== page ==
Yes, C.S. Lewis, poster boy for North American evangelicalism, was a Protestant, but he was an Anglican, a tradition in many ways closer (aesthetically speaking) to Catholicism than any of the North American evangelical traditions. Also, Lewis began his adult life as a rationalist atheist, and I would argue that his modernist apologetics are growing increasingly irrelevant the farther our culture moves away from the twentieth century and its assumptions. I would also argue that if you look at the development of his creative writing, in its gradual movement away from heavy-handed allegory to a richer mythopoetic vision, you can make the case that what he did learn about creative writing, he learned from Tolkien.

I don’t want to be perceived as slagging my tradition. It has produced much that is of value in transforming culture, and in many ways is healthier in that respect than other traditions. This website is an excellent example of that. And the concerns I have, are, as I said, concerns I have as much about my own shortcomings, as those of the broader community. But I believe the dilemma is real, and I know there is more I and we could be doing. And I believe the source of some of our shortcomings may lie close to some of our most fundamental theological assumptions, and in their (mis)interpretation and/or (mis)application.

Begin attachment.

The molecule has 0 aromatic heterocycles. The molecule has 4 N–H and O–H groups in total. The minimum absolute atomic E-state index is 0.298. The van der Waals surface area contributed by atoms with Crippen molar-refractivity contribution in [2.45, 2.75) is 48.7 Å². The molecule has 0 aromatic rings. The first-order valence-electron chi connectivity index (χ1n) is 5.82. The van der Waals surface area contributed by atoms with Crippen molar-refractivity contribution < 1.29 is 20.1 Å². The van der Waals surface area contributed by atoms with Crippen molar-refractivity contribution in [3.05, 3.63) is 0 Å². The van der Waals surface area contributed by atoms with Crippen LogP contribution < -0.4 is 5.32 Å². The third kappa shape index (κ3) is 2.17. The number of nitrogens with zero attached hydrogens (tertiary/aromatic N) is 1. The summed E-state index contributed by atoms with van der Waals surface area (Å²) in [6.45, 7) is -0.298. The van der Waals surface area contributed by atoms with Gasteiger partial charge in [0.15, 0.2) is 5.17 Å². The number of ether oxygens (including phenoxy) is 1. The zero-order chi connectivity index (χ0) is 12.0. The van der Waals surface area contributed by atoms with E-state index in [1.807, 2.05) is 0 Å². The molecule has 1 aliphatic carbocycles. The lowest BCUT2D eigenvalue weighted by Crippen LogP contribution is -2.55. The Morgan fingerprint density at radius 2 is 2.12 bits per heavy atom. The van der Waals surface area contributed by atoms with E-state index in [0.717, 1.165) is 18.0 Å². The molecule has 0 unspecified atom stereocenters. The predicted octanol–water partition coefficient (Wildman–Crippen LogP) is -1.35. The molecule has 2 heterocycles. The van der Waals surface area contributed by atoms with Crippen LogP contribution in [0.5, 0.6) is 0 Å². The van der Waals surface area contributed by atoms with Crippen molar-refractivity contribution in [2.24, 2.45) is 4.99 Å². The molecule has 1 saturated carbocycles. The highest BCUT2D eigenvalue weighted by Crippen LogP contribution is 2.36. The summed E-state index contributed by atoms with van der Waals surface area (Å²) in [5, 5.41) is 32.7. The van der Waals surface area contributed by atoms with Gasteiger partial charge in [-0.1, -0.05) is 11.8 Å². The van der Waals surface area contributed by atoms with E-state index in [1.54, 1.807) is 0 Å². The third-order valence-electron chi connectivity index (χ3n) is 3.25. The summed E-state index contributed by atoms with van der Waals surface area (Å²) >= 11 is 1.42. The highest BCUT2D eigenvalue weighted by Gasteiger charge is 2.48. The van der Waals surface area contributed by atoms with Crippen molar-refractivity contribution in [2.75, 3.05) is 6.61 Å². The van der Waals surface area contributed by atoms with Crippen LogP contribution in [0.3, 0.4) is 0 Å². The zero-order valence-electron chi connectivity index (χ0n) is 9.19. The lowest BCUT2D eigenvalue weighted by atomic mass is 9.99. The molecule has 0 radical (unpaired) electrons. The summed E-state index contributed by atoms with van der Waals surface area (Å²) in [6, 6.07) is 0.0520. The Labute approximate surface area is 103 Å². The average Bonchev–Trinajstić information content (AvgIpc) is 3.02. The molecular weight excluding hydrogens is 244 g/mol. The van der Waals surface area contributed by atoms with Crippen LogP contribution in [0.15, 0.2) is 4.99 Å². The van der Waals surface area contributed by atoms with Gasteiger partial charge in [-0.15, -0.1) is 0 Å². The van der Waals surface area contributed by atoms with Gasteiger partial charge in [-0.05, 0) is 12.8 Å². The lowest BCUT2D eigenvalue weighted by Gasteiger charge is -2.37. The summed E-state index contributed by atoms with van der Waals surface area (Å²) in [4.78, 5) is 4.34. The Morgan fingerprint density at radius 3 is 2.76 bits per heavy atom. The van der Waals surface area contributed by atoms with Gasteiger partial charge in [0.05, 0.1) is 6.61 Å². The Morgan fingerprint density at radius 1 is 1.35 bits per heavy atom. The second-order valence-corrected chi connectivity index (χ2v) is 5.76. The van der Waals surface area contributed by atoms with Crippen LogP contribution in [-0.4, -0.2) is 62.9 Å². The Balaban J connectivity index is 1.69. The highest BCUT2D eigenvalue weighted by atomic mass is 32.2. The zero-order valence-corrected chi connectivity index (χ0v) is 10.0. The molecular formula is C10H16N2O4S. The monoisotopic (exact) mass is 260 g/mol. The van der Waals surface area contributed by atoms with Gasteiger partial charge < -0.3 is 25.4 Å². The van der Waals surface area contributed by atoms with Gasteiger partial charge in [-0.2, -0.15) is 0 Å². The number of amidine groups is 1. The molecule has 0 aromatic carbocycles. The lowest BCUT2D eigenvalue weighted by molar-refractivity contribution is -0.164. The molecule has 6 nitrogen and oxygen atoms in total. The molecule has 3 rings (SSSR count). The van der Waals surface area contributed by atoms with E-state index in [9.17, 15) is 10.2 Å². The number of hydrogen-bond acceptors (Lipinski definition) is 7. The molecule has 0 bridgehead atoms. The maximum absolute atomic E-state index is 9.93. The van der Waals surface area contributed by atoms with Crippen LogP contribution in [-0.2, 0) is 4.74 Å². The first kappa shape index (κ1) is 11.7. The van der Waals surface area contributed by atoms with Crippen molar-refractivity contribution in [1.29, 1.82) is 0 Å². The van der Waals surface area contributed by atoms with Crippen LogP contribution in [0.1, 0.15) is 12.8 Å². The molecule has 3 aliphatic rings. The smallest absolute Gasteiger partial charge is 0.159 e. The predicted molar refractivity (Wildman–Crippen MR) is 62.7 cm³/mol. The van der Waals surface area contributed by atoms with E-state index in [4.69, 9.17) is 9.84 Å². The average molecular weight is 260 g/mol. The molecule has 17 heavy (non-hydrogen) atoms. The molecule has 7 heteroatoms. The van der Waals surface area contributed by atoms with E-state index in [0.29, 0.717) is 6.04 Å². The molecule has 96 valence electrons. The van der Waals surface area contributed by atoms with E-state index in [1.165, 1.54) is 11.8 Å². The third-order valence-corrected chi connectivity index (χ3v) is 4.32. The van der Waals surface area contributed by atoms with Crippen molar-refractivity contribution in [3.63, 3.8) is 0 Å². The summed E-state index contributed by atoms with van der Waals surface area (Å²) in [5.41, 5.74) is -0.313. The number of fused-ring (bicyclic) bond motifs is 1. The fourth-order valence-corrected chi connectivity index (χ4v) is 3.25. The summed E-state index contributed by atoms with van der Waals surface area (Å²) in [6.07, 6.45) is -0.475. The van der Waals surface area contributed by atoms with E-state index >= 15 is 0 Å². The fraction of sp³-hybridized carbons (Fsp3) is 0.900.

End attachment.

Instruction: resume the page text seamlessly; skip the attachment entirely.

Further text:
Jan 27 2004
02:56 am

Dude, don’t be dissin’ C.S. Lewis.

It is certainly true that Tolkein’s work is richer and more mature, but you can also make the case that Lewis’s vision is clearer and more appropriate for children. Both of them were writing for children, of course, but Tokien’s work is, in the end, an adult story (and a great one at that). My four your old daughter thoroughly enjoyed the Narnia series when I read them to her, and understood their allegory. I was alos impressed with the levels and layering that I didn’t remember from when I read them as a kid.

Okay, sorry about that, but you got my dander up. Now what were you saying about evangelism? Oh yeah.

I’ve long suspected that the problem with literature is not that there aren’t excellent protestant writers out there, but that they disguise their belief for fear of being misidentified as rabid fundementalists. Roman Catholics are safe, because they have an artistic tradition behind them. Protestants originally have an anti-artistic tradition associated with their churches (Luther’s anti-graven images thing, and so on) and so they have to either write books for Chrisitan bookstores, or, if they want to be taken seriously by the world, call themselves agnostic or vaguely spiritual.


Jan 27 2004
09:15 am

I agree that this culture (i.e. most of 20th Century to now) is a bit more hostile (generally) to t he Protestants (esp. if whit e).

But I see some quasi-influence of Protestantism (or one may say Christian activism for justice, and regard for the victim) in the novels of John Grisham, and Agatha Christie, for instance.

(I don’t claim them as great writers, but they are currently quite popular, notably Christie with her maybe half a billion in sales???)

this culture is moving so far away from Christian/Jewish influenced values, that the gap & hunger created by this void is sometimes partly filled by reading such novels where, in a reasonably artistic and somewhat plausible way,
..good & evil,
…justice & injustice interact.